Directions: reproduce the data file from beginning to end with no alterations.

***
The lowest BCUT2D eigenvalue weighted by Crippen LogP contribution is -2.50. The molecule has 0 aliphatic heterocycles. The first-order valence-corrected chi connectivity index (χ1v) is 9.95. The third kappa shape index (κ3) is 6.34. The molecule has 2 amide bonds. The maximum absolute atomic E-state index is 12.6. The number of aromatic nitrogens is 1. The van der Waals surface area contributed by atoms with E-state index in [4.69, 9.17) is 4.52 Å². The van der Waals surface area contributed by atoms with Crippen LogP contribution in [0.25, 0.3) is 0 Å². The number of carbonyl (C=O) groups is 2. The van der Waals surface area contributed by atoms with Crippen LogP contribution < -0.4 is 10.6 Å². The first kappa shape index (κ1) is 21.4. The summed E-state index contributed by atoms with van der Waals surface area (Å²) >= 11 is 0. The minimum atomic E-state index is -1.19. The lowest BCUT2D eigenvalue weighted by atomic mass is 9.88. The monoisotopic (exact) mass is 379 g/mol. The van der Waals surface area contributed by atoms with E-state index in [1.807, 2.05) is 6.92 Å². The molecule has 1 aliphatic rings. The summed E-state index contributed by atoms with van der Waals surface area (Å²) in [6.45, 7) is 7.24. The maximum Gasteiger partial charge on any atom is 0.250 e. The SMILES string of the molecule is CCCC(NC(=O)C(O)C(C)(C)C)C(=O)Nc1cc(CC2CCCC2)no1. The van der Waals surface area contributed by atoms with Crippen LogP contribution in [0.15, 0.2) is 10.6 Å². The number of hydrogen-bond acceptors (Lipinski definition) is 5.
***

The lowest BCUT2D eigenvalue weighted by Crippen LogP contribution is -2.50. The molecule has 0 aliphatic heterocycles. The first-order valence-corrected chi connectivity index (χ1v) is 9.95. The third kappa shape index (κ3) is 6.34. The molecule has 2 amide bonds. The maximum absolute atomic E-state index is 12.6. The number of aromatic nitrogens is 1. The van der Waals surface area contributed by atoms with E-state index in [4.69, 9.17) is 4.52 Å². The van der Waals surface area contributed by atoms with Crippen LogP contribution in [0.25, 0.3) is 0 Å². The number of carbonyl (C=O) groups is 2. The van der Waals surface area contributed by atoms with Crippen LogP contribution < -0.4 is 10.6 Å². The first kappa shape index (κ1) is 21.4. The summed E-state index contributed by atoms with van der Waals surface area (Å²) >= 11 is 0. The minimum atomic E-state index is -1.19. The lowest BCUT2D eigenvalue weighted by atomic mass is 9.88. The monoisotopic (exact) mass is 379 g/mol. The van der Waals surface area contributed by atoms with E-state index in [1.807, 2.05) is 6.92 Å². The molecule has 1 aliphatic rings. The summed E-state index contributed by atoms with van der Waals surface area (Å²) in [6.45, 7) is 7.24. The maximum Gasteiger partial charge on any atom is 0.250 e. The SMILES string of the molecule is CCCC(NC(=O)C(O)C(C)(C)C)C(=O)Nc1cc(CC2CCCC2)no1. The van der Waals surface area contributed by atoms with Crippen LogP contribution in [0.15, 0.2) is 10.6 Å². The number of hydrogen-bond acceptors (Lipinski definition) is 5.